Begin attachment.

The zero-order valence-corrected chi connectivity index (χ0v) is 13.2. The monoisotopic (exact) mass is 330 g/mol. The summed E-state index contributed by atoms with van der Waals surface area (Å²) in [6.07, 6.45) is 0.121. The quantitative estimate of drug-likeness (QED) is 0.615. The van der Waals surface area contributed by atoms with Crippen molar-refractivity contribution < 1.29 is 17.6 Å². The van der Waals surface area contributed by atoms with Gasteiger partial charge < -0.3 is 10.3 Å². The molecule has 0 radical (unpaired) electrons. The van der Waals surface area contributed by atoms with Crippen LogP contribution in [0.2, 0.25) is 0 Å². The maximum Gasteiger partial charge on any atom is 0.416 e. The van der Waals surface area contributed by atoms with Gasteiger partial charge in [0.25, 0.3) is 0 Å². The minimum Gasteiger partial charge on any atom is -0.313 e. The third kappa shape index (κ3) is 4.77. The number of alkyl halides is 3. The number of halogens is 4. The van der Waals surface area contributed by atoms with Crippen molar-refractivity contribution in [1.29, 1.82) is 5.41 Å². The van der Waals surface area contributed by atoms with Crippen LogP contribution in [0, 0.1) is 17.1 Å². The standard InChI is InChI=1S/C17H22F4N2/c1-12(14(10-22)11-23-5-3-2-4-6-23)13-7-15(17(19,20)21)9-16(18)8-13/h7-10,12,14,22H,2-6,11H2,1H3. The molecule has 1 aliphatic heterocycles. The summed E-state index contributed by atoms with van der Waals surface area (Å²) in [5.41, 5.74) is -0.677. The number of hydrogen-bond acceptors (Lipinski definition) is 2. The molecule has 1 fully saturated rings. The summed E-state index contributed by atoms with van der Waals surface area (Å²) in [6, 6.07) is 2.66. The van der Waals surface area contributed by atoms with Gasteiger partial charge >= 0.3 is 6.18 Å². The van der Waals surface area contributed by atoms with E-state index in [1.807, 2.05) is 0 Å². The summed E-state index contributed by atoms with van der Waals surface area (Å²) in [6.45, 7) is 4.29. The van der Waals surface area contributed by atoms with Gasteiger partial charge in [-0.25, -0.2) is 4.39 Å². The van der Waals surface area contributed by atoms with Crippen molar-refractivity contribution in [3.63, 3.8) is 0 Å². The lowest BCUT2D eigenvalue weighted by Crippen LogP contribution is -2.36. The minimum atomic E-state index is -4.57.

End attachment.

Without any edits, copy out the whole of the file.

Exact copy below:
The zero-order valence-corrected chi connectivity index (χ0v) is 13.2. The monoisotopic (exact) mass is 330 g/mol. The summed E-state index contributed by atoms with van der Waals surface area (Å²) in [6.07, 6.45) is 0.121. The quantitative estimate of drug-likeness (QED) is 0.615. The van der Waals surface area contributed by atoms with Crippen molar-refractivity contribution < 1.29 is 17.6 Å². The van der Waals surface area contributed by atoms with Gasteiger partial charge < -0.3 is 10.3 Å². The molecule has 0 radical (unpaired) electrons. The van der Waals surface area contributed by atoms with Crippen LogP contribution in [0.2, 0.25) is 0 Å². The maximum Gasteiger partial charge on any atom is 0.416 e. The van der Waals surface area contributed by atoms with Gasteiger partial charge in [0.25, 0.3) is 0 Å². The minimum Gasteiger partial charge on any atom is -0.313 e. The third kappa shape index (κ3) is 4.77. The number of alkyl halides is 3. The number of halogens is 4. The van der Waals surface area contributed by atoms with Crippen molar-refractivity contribution in [1.29, 1.82) is 5.41 Å². The van der Waals surface area contributed by atoms with Crippen LogP contribution in [0, 0.1) is 17.1 Å². The standard InChI is InChI=1S/C17H22F4N2/c1-12(14(10-22)11-23-5-3-2-4-6-23)13-7-15(17(19,20)21)9-16(18)8-13/h7-10,12,14,22H,2-6,11H2,1H3. The molecule has 1 aliphatic heterocycles. The summed E-state index contributed by atoms with van der Waals surface area (Å²) in [5.41, 5.74) is -0.677. The number of hydrogen-bond acceptors (Lipinski definition) is 2. The molecule has 1 fully saturated rings. The summed E-state index contributed by atoms with van der Waals surface area (Å²) in [6, 6.07) is 2.66. The van der Waals surface area contributed by atoms with Gasteiger partial charge >= 0.3 is 6.18 Å². The van der Waals surface area contributed by atoms with E-state index in [1.807, 2.05) is 0 Å². The summed E-state index contributed by atoms with van der Waals surface area (Å²) in [6.45, 7) is 4.29. The van der Waals surface area contributed by atoms with Gasteiger partial charge in [-0.25, -0.2) is 4.39 Å². The van der Waals surface area contributed by atoms with Crippen molar-refractivity contribution in [3.63, 3.8) is 0 Å². The lowest BCUT2D eigenvalue weighted by Crippen LogP contribution is -2.36. The minimum atomic E-state index is -4.57.